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Thomas Mulcair rolled out his climate change action plan on Sept. 27 that includes a national cap and trade system, marking the NDP as the only party to pitch such a plan to voters ahead of the 2015 election.

Alongside putting a price on carbon, the NDP is promising to crack down on heavy polluters by making them pay for the ecological damage they cause, echoing earlier commitments made by leading candidates such as industry critic Peggy Nash.

"Mr. Mulcair has made a good start on climate change, but his plan does not address the threat of pipelines and tankers to Canadian communities,” said the Green Party in a statement released Sept. 27.

"The NDP targets are less ambitious than the Green Party. Ms. May is committed to reducing emissions 40 per cent below 2005 levels by 2025 and 80 per cent below 1990 levels by 2050, as well as bringing in a $30/tonne price on carbon."

May nonetheless criticized Mulcair's proposals for not a concrete emissions reduction target ahead of the Paris climate talks this November, nor addressing the safety risks posed by pipelines and tankers to communities across Canada.

But Mulcair’s party does actually have an emissions reduction target in mind if it wins election: re-introduce the Climate Change Accountability Act to ensure that Canada meets its long-term target of reducing greenhouse gas emissions 80 per cent below that of 1990 levels by the year 2050, and 34 per cent below 1990 for the 2025-30 period, according to information released by the NDP earlier this year.

The NDP has also vowed to go to the Paris talks this November and play a constructive role in negotiations towards an international climate accord.

Power to the provinces

While including a national carbon pricing strategy, Mulcair’s proposals are nonetheless a departure from the NDP’s seemingly more centralized approach to tackling pollution, as it allows jurisdictions to opt out if their own carbon pricing plans meet or exceed federal objectives.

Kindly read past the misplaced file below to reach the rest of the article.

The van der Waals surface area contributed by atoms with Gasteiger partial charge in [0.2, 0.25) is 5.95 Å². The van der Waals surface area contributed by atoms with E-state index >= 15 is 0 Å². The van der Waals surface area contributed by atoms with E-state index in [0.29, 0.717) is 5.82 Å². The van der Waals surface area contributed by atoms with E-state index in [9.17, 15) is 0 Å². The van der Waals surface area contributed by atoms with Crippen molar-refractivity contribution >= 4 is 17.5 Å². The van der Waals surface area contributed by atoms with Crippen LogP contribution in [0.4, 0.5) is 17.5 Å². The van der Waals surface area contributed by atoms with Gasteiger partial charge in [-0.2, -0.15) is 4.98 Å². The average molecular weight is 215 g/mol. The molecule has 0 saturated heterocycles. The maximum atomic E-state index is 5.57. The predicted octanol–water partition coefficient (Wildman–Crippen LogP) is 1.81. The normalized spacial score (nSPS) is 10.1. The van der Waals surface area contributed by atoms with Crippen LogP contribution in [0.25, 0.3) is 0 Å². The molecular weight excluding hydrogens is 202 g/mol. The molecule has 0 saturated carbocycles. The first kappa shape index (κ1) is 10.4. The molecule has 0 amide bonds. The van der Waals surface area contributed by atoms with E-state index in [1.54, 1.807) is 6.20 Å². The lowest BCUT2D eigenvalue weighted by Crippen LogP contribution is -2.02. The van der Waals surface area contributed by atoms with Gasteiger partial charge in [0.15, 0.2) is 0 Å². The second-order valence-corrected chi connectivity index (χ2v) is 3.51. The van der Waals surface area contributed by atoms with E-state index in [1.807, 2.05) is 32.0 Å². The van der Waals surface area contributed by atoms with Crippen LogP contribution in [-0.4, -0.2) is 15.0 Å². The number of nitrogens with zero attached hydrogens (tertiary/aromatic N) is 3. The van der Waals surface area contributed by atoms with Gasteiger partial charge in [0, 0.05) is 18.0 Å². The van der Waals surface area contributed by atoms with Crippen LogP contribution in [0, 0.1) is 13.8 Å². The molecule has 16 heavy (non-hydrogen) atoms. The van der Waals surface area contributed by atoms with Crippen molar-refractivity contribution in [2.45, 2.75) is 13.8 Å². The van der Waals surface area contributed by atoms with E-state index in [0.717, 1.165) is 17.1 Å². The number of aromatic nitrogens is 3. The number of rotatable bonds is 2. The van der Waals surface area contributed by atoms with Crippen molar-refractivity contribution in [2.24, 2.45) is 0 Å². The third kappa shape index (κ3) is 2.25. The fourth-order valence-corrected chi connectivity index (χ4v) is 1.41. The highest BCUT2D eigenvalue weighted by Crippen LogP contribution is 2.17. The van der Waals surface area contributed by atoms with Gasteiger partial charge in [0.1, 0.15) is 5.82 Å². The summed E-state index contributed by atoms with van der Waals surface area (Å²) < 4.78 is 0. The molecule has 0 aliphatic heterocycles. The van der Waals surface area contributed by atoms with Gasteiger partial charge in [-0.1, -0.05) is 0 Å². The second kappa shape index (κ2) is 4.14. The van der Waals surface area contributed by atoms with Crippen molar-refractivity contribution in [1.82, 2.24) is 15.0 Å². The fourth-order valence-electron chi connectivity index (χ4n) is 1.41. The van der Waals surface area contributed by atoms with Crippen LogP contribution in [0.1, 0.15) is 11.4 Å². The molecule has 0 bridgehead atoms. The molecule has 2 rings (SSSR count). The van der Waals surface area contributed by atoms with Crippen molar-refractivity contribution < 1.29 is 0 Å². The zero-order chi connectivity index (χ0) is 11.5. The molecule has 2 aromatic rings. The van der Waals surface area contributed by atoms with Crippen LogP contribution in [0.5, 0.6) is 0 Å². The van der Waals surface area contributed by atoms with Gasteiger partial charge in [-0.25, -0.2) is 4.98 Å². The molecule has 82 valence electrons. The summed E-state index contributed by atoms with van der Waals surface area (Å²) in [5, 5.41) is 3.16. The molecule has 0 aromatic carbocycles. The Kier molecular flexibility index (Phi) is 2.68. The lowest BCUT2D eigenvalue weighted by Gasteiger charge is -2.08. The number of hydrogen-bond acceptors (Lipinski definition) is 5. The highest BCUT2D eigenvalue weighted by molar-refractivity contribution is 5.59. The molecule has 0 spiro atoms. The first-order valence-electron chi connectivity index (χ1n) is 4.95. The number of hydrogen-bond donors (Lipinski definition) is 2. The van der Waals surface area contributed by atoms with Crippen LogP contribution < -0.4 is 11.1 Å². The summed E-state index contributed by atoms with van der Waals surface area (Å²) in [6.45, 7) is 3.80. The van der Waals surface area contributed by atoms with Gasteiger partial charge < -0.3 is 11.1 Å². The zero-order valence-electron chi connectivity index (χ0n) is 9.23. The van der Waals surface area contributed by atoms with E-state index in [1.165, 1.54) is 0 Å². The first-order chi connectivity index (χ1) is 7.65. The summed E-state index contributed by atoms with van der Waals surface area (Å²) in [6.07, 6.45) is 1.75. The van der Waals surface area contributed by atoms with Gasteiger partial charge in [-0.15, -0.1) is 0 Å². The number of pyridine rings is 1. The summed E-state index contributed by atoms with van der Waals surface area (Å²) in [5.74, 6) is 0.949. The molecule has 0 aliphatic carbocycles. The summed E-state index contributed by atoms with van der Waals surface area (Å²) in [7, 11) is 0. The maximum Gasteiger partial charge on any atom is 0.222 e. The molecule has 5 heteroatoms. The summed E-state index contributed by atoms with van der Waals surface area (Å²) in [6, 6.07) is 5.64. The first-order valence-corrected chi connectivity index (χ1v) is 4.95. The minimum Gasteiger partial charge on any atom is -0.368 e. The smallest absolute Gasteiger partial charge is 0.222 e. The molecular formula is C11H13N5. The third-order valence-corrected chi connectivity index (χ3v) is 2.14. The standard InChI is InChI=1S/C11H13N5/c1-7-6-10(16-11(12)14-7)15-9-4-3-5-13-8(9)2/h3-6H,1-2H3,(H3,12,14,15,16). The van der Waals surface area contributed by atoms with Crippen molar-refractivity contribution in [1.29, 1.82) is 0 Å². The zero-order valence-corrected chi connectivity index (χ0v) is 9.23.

Mulcair promised that under an NDP government, federal climate change initiatives would be undertaken in collaboration with provinces, territories, municipalities and Indigenous governments. Carbon pricing revenues would be returned to the provinces for re-investment into greenhouse gas reduction efforts.

This approach brings the NDP’s environmental policy closer to that of Liberal leader Justin Trudeau, whose plan calls for the federal government to support Canadian provinces in transitioning to renewable energy and a greener economy.

Mulcair said that his prior experience as Quebec's environmental minister meant that “Canadians and the international community will be able to count on Canada’s NDP government to make polluters pay and do our part on climate change.”

...but political climate heats up as election looms

For now, Mulcair went on to blast both the Conservatives and Liberals for promising and failing to reduce Canada’s greenhouse gas emissions, saying that they joined forces to scupper the late Jack Layton’s Climate Change Accountability Act.

The NDP leader also wasted no time in keeping up the heat against Prime Minister Stephen Harper himself just 22 days ahead of Canada’s federal election.

“Under Stephen Harper, Canada’s climate record has lacked leadership and been criticized by the United Nations for falling behind many other countries.” said Mulcair.

“An NDP government is going to work with provinces and territories to develop a pan-Canadian cap-and-trade system that sets concrete emissions limits for Canada’s big polluters, which will have a significant positive impact on climate change.”

But Liberal candidates attacked Mulcair’s record as Quebec’s environment minister, at a time when his government was criticized for its tardy plan to meet Kyoto protocol targets, as well as pushing for the privatization of both parklands and water, and also castigated the NDP for promising to work with the provinces after dismissing that idea just three months ago.

“Thomas Mulcair will say whatever is convenient. His climate change proposals are a lot like the ones he criticized just a few short months ago,” said Jody Wilson-Raybould, Liberal candidate for Vancouver-Granville.

“Even worse, Thomas Mulcair has been no friend of the environment. In Quebec, he advocated for the mass export or fresh water, tried to sell off pristine parkland, and made headlines for his inaction on greenhouse gases.”

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